Sipe Reports
(For Now)

On January 21, 2011 the Philadelphia Grand Jury under District Attorney R. SETH WILLIAMS issued a Report on sexual abuse by Roman Catholic priests.[1] The entire text is included in the attached PDF. It is the finest, clearest, and most complete account of the pattern and practice of the Catholic Church in dealing with priests who abuse minors and their victims. If you want to know the real dynamics of the Catholic clerical system read the PDF attached.. [2]

In short: the Grand Jury released what has been termed a “sordid” (in content) grand jury report on clergy sex abuse. This led to the arrest of a Catholic schoolteacher and three archdiocesan priests on rape, indecent sexual assault and other criminal charges:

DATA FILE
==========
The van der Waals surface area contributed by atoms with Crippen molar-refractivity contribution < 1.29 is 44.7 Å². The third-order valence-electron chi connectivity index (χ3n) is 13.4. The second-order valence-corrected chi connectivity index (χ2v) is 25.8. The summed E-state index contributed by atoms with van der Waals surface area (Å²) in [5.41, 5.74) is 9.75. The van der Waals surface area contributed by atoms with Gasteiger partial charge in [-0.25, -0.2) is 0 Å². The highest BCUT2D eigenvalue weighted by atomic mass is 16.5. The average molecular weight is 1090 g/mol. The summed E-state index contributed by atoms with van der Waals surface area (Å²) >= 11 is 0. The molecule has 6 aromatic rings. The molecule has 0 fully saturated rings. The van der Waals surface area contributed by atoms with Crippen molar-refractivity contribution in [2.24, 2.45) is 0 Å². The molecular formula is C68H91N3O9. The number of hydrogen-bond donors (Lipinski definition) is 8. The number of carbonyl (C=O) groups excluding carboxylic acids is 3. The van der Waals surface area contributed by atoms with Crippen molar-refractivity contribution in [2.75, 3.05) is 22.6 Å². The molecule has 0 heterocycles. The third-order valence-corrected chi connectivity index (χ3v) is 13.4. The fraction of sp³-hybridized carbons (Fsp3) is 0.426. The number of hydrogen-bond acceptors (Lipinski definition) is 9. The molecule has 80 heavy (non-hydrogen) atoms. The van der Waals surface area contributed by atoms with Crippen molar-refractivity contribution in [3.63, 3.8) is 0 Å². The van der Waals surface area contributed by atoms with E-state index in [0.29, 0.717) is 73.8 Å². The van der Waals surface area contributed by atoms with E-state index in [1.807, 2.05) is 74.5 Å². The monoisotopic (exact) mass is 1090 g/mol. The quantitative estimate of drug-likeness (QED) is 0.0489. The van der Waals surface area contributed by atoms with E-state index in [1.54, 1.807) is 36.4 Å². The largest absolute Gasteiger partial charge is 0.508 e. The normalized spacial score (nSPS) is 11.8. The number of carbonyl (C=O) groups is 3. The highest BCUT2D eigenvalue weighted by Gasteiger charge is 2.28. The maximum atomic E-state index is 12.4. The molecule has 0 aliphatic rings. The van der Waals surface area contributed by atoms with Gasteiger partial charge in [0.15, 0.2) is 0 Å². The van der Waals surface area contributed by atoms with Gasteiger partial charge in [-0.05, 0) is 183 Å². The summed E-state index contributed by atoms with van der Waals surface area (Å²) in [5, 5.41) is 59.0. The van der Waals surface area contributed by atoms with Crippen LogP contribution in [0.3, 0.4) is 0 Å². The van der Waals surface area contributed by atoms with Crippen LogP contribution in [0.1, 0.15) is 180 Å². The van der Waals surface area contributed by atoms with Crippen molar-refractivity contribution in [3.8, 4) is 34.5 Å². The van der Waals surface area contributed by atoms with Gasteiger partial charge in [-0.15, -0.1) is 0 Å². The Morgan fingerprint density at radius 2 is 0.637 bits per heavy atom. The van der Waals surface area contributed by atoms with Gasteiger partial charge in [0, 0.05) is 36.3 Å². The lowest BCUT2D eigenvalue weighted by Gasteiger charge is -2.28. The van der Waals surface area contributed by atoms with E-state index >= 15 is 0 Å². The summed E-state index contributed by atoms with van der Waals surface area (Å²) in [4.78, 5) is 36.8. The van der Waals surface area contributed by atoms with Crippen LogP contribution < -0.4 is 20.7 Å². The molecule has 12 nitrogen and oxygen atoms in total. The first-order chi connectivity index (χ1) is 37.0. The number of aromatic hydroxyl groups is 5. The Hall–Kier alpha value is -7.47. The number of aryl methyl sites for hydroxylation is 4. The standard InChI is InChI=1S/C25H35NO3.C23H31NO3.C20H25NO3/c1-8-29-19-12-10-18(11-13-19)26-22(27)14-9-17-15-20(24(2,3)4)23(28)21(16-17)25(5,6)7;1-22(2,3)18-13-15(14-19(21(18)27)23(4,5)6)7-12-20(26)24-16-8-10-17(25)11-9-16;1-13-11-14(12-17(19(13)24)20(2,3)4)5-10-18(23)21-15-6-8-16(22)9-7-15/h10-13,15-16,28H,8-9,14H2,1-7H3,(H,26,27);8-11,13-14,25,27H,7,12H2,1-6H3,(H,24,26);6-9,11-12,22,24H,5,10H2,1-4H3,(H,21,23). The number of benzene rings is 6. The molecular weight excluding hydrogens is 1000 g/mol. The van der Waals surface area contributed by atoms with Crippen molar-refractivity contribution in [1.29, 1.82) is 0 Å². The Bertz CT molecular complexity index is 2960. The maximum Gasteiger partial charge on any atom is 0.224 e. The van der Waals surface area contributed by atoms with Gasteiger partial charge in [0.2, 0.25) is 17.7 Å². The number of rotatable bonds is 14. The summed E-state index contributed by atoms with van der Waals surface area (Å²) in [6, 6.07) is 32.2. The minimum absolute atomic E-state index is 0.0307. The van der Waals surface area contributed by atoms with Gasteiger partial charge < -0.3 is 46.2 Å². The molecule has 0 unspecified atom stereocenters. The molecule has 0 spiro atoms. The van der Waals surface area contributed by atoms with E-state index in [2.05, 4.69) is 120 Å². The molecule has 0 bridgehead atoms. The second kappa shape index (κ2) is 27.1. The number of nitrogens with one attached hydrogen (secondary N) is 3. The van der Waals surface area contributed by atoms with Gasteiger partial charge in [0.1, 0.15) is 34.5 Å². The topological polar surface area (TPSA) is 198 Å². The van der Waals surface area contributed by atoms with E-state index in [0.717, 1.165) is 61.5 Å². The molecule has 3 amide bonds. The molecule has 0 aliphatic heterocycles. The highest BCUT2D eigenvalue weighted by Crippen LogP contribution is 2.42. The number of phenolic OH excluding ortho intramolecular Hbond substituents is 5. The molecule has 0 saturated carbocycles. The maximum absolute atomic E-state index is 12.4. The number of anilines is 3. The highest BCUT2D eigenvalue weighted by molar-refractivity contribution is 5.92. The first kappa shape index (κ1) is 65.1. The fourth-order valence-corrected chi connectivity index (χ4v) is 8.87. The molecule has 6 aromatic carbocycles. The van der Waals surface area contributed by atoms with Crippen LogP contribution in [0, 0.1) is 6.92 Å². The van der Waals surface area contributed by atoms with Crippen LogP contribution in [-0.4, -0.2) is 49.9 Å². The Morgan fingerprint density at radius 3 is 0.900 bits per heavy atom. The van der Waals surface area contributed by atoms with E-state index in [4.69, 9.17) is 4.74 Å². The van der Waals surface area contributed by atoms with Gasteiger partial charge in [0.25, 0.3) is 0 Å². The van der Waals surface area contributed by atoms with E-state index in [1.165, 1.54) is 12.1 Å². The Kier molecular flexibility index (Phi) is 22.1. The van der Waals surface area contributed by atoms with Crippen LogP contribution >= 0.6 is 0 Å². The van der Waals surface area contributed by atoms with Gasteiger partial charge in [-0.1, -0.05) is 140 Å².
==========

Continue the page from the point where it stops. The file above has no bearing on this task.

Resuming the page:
• Fr. Charles Engelhardt, 64, an Oblate of St. Francis de Sales, is accused of orally sodomizing and molesting a 10-year-old altar boy in 1998 in the sacristy at St. Jerome Parish in Northeast Philadelphia.

  • Fr. Edward Avery, 68, an Archdiocesan priest who was defrocked in 2006, is charged with the same offenses against the same boy. And this boy’s sixth-grade teacher at St. Jerome School, 48-year-old Bernard Shero, is accused of orally and anally sodomizing the then-11-year-old in the back of the teacher’s car.

  • Fr. James Brennan, 47, an Archdiocesan priest, is accused of forcing his penis into the buttocks of a 14-year-old former parishioner when he was in the priest’s bed. At the time, the summer of 1996, Father Brennan was on leave from Cardinal O’Hara High School. In 1997, he was returned to active ministry and assigned to St. Jerome Parish.

  • Importantly, Monsignor William Lynn, former Vicar for clergy is charged with endangering the welfare of children for allowing the priests work.